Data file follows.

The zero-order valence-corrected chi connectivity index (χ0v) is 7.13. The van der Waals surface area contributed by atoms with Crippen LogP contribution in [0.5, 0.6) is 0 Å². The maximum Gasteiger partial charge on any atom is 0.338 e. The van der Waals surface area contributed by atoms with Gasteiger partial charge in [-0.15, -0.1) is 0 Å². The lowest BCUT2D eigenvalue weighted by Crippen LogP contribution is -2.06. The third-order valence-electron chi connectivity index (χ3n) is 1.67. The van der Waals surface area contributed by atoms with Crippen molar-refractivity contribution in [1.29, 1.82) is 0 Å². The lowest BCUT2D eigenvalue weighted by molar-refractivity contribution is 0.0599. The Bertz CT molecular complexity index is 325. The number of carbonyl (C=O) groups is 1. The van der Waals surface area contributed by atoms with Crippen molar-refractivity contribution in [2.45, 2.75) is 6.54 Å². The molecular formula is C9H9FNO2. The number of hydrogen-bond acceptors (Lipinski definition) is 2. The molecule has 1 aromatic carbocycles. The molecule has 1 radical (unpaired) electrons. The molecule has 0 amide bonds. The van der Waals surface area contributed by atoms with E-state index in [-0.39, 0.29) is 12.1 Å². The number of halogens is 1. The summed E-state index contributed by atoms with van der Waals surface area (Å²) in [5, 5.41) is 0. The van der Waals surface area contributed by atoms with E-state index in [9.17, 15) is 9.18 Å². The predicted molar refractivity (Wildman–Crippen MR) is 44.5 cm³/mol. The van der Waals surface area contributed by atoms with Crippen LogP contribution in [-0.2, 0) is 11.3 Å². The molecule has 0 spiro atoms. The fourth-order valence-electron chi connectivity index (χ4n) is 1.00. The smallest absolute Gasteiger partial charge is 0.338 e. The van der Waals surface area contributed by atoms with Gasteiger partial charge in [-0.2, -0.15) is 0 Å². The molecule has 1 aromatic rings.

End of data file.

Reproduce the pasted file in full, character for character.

The zero-order valence-corrected chi connectivity index (χ0v) is 7.13. The van der Waals surface area contributed by atoms with Crippen LogP contribution in [0.5, 0.6) is 0 Å². The maximum Gasteiger partial charge on any atom is 0.338 e. The van der Waals surface area contributed by atoms with Gasteiger partial charge in [-0.15, -0.1) is 0 Å². The lowest BCUT2D eigenvalue weighted by Crippen LogP contribution is -2.06. The third-order valence-electron chi connectivity index (χ3n) is 1.67. The van der Waals surface area contributed by atoms with Crippen molar-refractivity contribution in [1.29, 1.82) is 0 Å². The lowest BCUT2D eigenvalue weighted by molar-refractivity contribution is 0.0599. The Bertz CT molecular complexity index is 325. The number of carbonyl (C=O) groups is 1. The van der Waals surface area contributed by atoms with Crippen molar-refractivity contribution in [2.45, 2.75) is 6.54 Å². The molecular formula is C9H9FNO2. The number of hydrogen-bond acceptors (Lipinski definition) is 2. The molecule has 1 aromatic carbocycles. The molecule has 1 radical (unpaired) electrons. The molecule has 0 amide bonds. The van der Waals surface area contributed by atoms with E-state index in [-0.39, 0.29) is 12.1 Å². The number of halogens is 1. The summed E-state index contributed by atoms with van der Waals surface area (Å²) in [5, 5.41) is 0. The van der Waals surface area contributed by atoms with E-state index in [9.17, 15) is 9.18 Å². The predicted molar refractivity (Wildman–Crippen MR) is 44.5 cm³/mol. The van der Waals surface area contributed by atoms with Crippen LogP contribution in [-0.2, 0) is 11.3 Å². The molecule has 0 spiro atoms. The fourth-order valence-electron chi connectivity index (χ4n) is 1.00. The smallest absolute Gasteiger partial charge is 0.338 e. The van der Waals surface area contributed by atoms with Gasteiger partial charge in [-0.2, -0.15) is 0 Å². The molecule has 1 aromatic rings.